Rebels, saints and sinners: The Kahli Abdu story

The Rebels

The unchecked steady edging of Chocolate City out of musical relevance saw a gleam of hope when the label announced several signings last year. The buzz created around the crop of fresh talented artists got even bigger when the label released its critically acclaimed compilation album TICBN. Following this premise, Kahli Abdu and VHS safari were the last acts the label officially unveiled in the revamping of a record company that used to stand as one of Nigeria’s biggest music entities.


However, a series of tweets from an apparently upset Kahli Abdu saw the rapper deny having any contract with Chocolate City. Abdu chronicled his many failed attempts at finding a footing as an artist in Nigeria. He hinted his frustrations with the Nigerian music industry as a whole and promoters wasting his time. He later revealed that the bane of his social media outburst was as a result of his refusal to pay N800K (about $3,700) to promote his latest single, Festival.

He reconciled his earlier claims as an indie artist by praising Chocolate City and M.I, noting his initial excitement for the deal and blaming poor timing for his refusal to sign anything concrete. Abdu said he will deliver to the people individually if he has to, but reiterates he will not pay outrageous promotion fees.

The Saints and Sinners

Amidst his emphasis on fans helping to promote the single, the ringing question for fans remains Kahli and VHS Safari’s supposed record deal with Chocolate City. When prompted, Abdu casually replied “business” as the reason for the fall out of the deal.  As inconsequential as his response seems, it gives some context to the failure of the deal’s  fruition.

On the surface, Abdu appears to be a rebel fighting an exploitative music promotion system that takes too much from artistes. The problem with his fight, however, is the attempted downplay of the power of these “middlemen.” Kahli Abdu and VHS do music recognized as alternative by the Nigerian audience. The group is also New York based and will definitely  need all the promotion they can get. Futhermore, Khali Abdu’s puritan brand suggests the group won’t be bending to the rules of Nigeran music to increase their local marketability. Which leaves Chocolate City in a conundrum. The only reasonable move to avoid making losses is to reduce their investment in Khali Abdu, thereby forcing the rapper to manage his own promotions.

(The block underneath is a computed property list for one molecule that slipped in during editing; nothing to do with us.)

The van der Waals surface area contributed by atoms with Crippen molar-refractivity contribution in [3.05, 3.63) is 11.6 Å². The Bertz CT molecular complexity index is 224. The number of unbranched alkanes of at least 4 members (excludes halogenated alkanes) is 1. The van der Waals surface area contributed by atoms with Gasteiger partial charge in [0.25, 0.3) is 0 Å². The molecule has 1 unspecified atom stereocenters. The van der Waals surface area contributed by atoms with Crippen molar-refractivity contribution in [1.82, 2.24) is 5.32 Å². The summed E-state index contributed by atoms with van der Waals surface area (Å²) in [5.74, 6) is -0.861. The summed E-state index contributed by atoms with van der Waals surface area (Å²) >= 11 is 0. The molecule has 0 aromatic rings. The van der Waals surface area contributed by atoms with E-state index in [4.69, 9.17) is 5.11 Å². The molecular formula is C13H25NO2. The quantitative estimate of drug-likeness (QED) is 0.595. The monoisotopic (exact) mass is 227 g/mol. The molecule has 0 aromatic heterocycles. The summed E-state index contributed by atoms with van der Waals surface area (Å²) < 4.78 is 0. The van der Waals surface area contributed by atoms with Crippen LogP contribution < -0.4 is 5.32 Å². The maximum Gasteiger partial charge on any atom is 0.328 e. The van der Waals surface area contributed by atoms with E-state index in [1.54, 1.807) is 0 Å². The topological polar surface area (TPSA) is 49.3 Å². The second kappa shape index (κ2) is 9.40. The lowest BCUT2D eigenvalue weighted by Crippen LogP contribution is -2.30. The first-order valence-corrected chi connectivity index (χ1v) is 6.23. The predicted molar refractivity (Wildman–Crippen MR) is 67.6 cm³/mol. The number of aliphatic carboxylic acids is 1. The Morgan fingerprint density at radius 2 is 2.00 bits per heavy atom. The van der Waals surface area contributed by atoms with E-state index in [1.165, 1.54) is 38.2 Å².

But nobody is a saint, not even Chocolate City executives.

The steady rise in the power of promoters who play no part in the creative process is a result of the sins of record labels and their formulaic album roll outs plans. Singles are released on the internet, promoted for digital downloads by social media and Alaba boys are given the marketing rights for the album itself.

Styl-Plus tried to fight this system many years ago, but the result was a four years don waka, without a waka come back nearly 6 years after. Nobody has really tried to change this system because the labels are concerned with endorsements and concerts rather than album sales.

The only lesson to learn from the fallout of Kahli Abdu’s deal is for artistes and labels alike to consider alternative avenues for album promotion and distribution rather than merely bombarding the webosphere with hashtags and  social media competitions. Furthermore, labels should confirm their signings only after weighing all the pros, cons and costs of both. Nobody dives into the ocean to suddenly back out because they only just discovered the water is salty. Do your homework.



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